Circles of Impact

Ripples are made when a rock is tossed into a lake and breaks the surface of calm waters. The ripples surround the impact area in rings and gradually decrease in definition as they move out further from the initial area of impact.

There is a picture used in counseling that represents the idea of what I call, circles of impact, or it is also called “Ringtheory” (Susan Silk). I learned about similar concepts many years ago in college, studying Social Work, and Sociology. I had seen it resurface at conferences and in books that deal with pain and complicated situations. I wanted to share some of the general ideas behind it to help us all as we walk beside our friends, co-workers, family, etc. The basic premise of this idea is that the person who is directly impacted by a certain crisis is in the center (immediate point of impact). The surrounding circles are the layers of impact or ripples. The “center” has choices on where these ripples or boundaries lie. The boundaries will depend on the relationship, their typical emotional responses to trauma as well as the center person’s needs, and capacity for interaction. It will look different for different people and situations. Needs and boundaries will be different for different crisis impacts. In essence, it helps in determining boundaries around the emotional reaction to a crisis. It helps us navigate through tough crisis seasons together. I had to learn the hard way sometimes, and my observations are intended to help remove some of the tripping points to navigating crisis together.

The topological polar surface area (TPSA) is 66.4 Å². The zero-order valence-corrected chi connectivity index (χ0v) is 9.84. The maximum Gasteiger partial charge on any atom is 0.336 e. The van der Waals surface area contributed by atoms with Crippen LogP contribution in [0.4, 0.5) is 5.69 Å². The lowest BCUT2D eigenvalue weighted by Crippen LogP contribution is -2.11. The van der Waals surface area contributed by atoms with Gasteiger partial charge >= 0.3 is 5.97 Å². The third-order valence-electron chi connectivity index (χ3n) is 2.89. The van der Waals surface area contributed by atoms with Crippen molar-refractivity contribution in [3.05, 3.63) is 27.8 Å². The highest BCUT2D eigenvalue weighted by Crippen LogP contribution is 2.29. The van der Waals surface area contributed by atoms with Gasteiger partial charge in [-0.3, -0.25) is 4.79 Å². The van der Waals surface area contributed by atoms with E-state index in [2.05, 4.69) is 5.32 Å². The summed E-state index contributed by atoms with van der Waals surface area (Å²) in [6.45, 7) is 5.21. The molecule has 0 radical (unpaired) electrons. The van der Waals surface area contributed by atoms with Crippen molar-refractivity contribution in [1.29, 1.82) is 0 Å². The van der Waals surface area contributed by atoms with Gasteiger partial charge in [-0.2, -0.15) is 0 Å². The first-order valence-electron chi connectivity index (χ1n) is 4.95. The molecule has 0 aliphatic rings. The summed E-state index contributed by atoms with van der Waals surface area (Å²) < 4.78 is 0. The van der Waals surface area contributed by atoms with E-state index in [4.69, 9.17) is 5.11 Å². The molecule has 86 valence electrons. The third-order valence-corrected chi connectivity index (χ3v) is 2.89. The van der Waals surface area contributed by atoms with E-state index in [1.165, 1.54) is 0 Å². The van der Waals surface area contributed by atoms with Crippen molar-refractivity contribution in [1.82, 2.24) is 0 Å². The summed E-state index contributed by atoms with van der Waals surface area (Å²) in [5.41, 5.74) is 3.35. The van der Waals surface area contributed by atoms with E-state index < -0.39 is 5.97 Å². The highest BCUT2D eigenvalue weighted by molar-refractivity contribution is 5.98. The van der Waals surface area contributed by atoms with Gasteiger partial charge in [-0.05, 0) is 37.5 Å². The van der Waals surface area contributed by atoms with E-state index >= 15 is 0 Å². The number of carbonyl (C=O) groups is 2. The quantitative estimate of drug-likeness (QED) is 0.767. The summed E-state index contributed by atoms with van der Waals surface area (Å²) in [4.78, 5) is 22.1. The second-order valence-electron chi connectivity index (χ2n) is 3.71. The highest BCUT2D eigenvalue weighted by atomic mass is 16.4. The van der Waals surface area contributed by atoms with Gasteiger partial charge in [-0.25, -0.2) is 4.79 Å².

It is an excellent place to start

I have had the vantage point of seeing this in action from several points. I have stepped into hurting situations as well as experienced my own crisis points. I have not done this well every time but have learned valuable lessons along the way. I hope that my lessons, learned the hard way, may encourage you no matter where you find yourself in this spectrum.

One aspect of this idea is that it helps determine the flow of care or energy. In the center is where the care flows in. But the center isn’t in a position to provide care or support to the other, outer circles, surrounding the situation. It also means that if you are interacting with another who “resides” in a circle closer to the center than yourself, we shouldn’t dump emotionally upon their shoulders. They cannot carry our emotions. It doesn’t mean we can’t have strong emotional responses to the situation. It just means that we may need to lean on the shoulder of someone who isn’t immediately impacted.

We had all levels step in in incredible ways after my husband and I both found ourselves in crisis during the same time. Our support network was still very mindful of our privacy and boundaries. Approaching in ways that were helpful and yet careful not to overwhelm us in other ways. Even good stuff can overwhelm during crisis.

The first rings out are already pouring into the center or are also in the trauma with the center situation. If we are invited into the spectrum, it is sacred space we have the privilege of being part of. We must please try not to bring additional emotional needs or baggage into it. This can cause hurt that is hard to heal.